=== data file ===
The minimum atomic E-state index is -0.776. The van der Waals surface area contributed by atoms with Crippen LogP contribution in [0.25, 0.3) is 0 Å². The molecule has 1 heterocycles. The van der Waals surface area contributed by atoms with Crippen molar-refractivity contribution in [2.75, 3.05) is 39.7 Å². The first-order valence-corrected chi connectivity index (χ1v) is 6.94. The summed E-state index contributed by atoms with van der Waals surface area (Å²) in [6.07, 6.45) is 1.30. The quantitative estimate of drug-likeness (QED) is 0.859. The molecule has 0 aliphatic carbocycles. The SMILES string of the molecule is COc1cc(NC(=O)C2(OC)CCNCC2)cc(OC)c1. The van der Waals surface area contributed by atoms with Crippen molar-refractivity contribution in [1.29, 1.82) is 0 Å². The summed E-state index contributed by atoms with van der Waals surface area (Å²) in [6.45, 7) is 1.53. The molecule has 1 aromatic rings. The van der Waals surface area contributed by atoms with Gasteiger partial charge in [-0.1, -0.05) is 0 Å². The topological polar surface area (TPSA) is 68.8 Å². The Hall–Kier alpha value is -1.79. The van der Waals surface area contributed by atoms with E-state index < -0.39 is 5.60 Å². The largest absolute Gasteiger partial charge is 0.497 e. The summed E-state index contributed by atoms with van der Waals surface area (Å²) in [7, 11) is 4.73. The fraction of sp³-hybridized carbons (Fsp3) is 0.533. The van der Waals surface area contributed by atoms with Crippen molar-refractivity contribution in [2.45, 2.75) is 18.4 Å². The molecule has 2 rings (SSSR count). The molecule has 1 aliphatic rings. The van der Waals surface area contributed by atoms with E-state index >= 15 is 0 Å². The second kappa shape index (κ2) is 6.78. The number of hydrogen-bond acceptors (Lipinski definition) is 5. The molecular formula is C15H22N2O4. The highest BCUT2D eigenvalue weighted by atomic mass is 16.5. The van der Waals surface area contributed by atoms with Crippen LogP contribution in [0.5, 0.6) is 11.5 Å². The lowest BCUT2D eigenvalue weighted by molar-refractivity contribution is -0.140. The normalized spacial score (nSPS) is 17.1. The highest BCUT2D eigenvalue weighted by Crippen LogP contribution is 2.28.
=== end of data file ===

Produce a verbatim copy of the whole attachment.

The minimum atomic E-state index is -0.776. The van der Waals surface area contributed by atoms with Crippen LogP contribution in [0.25, 0.3) is 0 Å². The molecule has 1 heterocycles. The van der Waals surface area contributed by atoms with Crippen molar-refractivity contribution in [2.75, 3.05) is 39.7 Å². The first-order valence-corrected chi connectivity index (χ1v) is 6.94. The summed E-state index contributed by atoms with van der Waals surface area (Å²) in [6.07, 6.45) is 1.30. The quantitative estimate of drug-likeness (QED) is 0.859. The molecule has 0 aliphatic carbocycles. The SMILES string of the molecule is COc1cc(NC(=O)C2(OC)CCNCC2)cc(OC)c1. The van der Waals surface area contributed by atoms with Crippen molar-refractivity contribution in [1.29, 1.82) is 0 Å². The summed E-state index contributed by atoms with van der Waals surface area (Å²) in [6.45, 7) is 1.53. The molecule has 1 aromatic rings. The van der Waals surface area contributed by atoms with Gasteiger partial charge in [-0.1, -0.05) is 0 Å². The topological polar surface area (TPSA) is 68.8 Å². The Hall–Kier alpha value is -1.79. The van der Waals surface area contributed by atoms with E-state index < -0.39 is 5.60 Å². The largest absolute Gasteiger partial charge is 0.497 e. The summed E-state index contributed by atoms with van der Waals surface area (Å²) in [7, 11) is 4.73. The fraction of sp³-hybridized carbons (Fsp3) is 0.533. The van der Waals surface area contributed by atoms with Crippen molar-refractivity contribution in [2.45, 2.75) is 18.4 Å². The molecule has 2 rings (SSSR count). The molecule has 1 aliphatic rings. The van der Waals surface area contributed by atoms with E-state index >= 15 is 0 Å². The second kappa shape index (κ2) is 6.78. The number of hydrogen-bond acceptors (Lipinski definition) is 5. The molecular formula is C15H22N2O4. The highest BCUT2D eigenvalue weighted by atomic mass is 16.5. The van der Waals surface area contributed by atoms with Crippen LogP contribution in [0.5, 0.6) is 11.5 Å². The lowest BCUT2D eigenvalue weighted by molar-refractivity contribution is -0.140. The normalized spacial score (nSPS) is 17.1. The highest BCUT2D eigenvalue weighted by Crippen LogP contribution is 2.28.